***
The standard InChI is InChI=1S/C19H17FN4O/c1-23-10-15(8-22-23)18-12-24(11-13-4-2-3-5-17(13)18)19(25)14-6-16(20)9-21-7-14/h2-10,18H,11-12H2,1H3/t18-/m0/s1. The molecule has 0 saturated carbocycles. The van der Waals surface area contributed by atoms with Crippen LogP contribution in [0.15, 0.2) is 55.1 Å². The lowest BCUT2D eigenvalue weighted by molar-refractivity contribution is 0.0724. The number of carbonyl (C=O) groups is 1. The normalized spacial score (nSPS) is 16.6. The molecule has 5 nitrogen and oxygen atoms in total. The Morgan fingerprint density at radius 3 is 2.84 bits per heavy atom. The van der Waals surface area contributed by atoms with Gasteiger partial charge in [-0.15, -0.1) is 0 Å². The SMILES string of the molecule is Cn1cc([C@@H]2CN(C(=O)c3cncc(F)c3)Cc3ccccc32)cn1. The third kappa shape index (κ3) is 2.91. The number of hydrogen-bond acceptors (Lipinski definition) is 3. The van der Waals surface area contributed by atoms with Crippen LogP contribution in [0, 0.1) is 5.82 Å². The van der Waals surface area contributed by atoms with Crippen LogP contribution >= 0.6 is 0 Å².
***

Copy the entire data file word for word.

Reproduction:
The standard InChI is InChI=1S/C19H17FN4O/c1-23-10-15(8-22-23)18-12-24(11-13-4-2-3-5-17(13)18)19(25)14-6-16(20)9-21-7-14/h2-10,18H,11-12H2,1H3/t18-/m0/s1. The molecule has 0 saturated carbocycles. The van der Waals surface area contributed by atoms with Crippen LogP contribution in [0.15, 0.2) is 55.1 Å². The lowest BCUT2D eigenvalue weighted by molar-refractivity contribution is 0.0724. The number of carbonyl (C=O) groups is 1. The normalized spacial score (nSPS) is 16.6. The molecule has 5 nitrogen and oxygen atoms in total. The Morgan fingerprint density at radius 3 is 2.84 bits per heavy atom. The van der Waals surface area contributed by atoms with Gasteiger partial charge in [-0.15, -0.1) is 0 Å². The SMILES string of the molecule is Cn1cc([C@@H]2CN(C(=O)c3cncc(F)c3)Cc3ccccc32)cn1. The third kappa shape index (κ3) is 2.91. The number of hydrogen-bond acceptors (Lipinski definition) is 3. The van der Waals surface area contributed by atoms with Crippen LogP contribution in [0, 0.1) is 5.82 Å². The van der Waals surface area contributed by atoms with Crippen LogP contribution >= 0.6 is 0 Å².